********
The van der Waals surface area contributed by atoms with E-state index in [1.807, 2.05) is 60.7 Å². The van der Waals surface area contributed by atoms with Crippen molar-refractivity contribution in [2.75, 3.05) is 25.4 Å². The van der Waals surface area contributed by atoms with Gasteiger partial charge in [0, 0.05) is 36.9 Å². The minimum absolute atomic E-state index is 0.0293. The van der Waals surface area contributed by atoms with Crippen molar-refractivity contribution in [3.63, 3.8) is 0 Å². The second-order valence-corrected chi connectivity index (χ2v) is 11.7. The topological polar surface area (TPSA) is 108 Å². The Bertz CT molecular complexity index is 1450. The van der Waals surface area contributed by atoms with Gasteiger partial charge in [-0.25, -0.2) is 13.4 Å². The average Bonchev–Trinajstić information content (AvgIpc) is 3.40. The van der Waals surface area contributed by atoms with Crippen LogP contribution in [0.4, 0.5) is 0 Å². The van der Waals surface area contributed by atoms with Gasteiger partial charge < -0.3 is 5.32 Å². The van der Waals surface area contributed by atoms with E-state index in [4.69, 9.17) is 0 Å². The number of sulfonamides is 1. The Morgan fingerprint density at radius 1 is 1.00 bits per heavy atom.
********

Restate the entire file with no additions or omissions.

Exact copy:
The van der Waals surface area contributed by atoms with E-state index in [1.807, 2.05) is 60.7 Å². The van der Waals surface area contributed by atoms with Crippen molar-refractivity contribution in [2.75, 3.05) is 25.4 Å². The van der Waals surface area contributed by atoms with Gasteiger partial charge in [0, 0.05) is 36.9 Å². The minimum absolute atomic E-state index is 0.0293. The van der Waals surface area contributed by atoms with Crippen molar-refractivity contribution in [3.63, 3.8) is 0 Å². The second-order valence-corrected chi connectivity index (χ2v) is 11.7. The topological polar surface area (TPSA) is 108 Å². The Bertz CT molecular complexity index is 1450. The van der Waals surface area contributed by atoms with Gasteiger partial charge in [-0.25, -0.2) is 13.4 Å². The average Bonchev–Trinajstić information content (AvgIpc) is 3.40. The van der Waals surface area contributed by atoms with Crippen LogP contribution in [0.4, 0.5) is 0 Å². The van der Waals surface area contributed by atoms with Gasteiger partial charge < -0.3 is 5.32 Å². The van der Waals surface area contributed by atoms with E-state index in [4.69, 9.17) is 0 Å². The number of sulfonamides is 1. The Morgan fingerprint density at radius 1 is 1.00 bits per heavy atom.